Otherwise known as King Ghidorah. I had a nice long chat with my my friend Mike today about art and other things and I was inspired enough to do another giant monster poster.I had been planning this for a few days so it didn't just happen out of nowhere, but my ideas came together and I thought I should strike while I was in the mood to create something. 

The title took longer than I thought. I tried it in 3D but there were all sorts of problems getting the textures right. (I wanted it to be made of rock for some reason.) In the end I went with just using Affinity Designer and adding more subtle  effects to the text. *EDIT: I could not help myself and did more work on the 3D titles and solved the problems I was having.)

I struggled a bit with the lightning rays... should i do them or not. They seemed over the top so in they went. I used the sort of style I did for Godzilla but with three heads, two tails and wings Ghidoraj was much more dynamic. Again I went through movies to find references but I also discovered some of the toy figures and studio publicity photos had ideas I could mix and match.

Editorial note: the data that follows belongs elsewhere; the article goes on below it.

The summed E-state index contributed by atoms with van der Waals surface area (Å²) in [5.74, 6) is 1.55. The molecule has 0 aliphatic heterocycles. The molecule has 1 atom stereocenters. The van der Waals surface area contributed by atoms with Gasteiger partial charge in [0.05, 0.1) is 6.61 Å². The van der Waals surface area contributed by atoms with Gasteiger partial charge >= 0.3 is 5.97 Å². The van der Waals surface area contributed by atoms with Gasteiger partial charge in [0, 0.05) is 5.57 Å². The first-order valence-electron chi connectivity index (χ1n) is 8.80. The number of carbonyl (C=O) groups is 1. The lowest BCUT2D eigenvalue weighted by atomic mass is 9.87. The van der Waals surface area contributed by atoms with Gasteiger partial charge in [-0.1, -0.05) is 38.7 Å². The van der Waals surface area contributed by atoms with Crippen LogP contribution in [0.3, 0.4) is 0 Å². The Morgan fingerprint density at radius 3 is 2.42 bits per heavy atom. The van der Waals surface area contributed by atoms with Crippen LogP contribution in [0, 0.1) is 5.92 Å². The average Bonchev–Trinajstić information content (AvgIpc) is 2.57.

This looks like comic book cover to me but I think it makes a good poster as well. 

Friday, December 18, 2020

Godzilla poster


One of a series (most likely) of giant monster posters. I went through the film to find good references and drew the King go the Monsters as he appeared in the original film. These will not be as clean and start at my Star Wars poster series but not too far off from that. I like to keep it simple. 

Saturday, December 12, 2020

Jack the Giant Killer (1962) Directed by Nathan H. Huran

 At first glance you might think you were about the see "The 7th Voyage of Sinbad" as this film uses the talents of Kerwin Mathews and Torin Thatcher in the main roles. It also extensively uses stop motion animation for the special effects. Because of these similarities, as a kid I was DYING to see this movie and always seemed to miss it as the local theatre where it played at least once a year, we didn't have TV back then so if it was on TV a lot I would not have known. 

The reusing of cast and techniques is where the similarities end for the most part... at least terms of quality. The story is a mess, but a fun mess with Mathews as the handsome farmer saving the process from the evil over the top Thatcher from second rate stop motion monsters, bad matte paintings and sub-par animations. Mathews has a lot of charisma and does his best to sell it all but it's not enough to get thorough some of the slow parts of the story. The time and place is some fairytale old England but it might as well be the Arabian nights worlds of Sinbad, so much so they turned this film into a musical(!) on release to avoid being sued. Luckily the version I saw on Tubi was a later release with no music.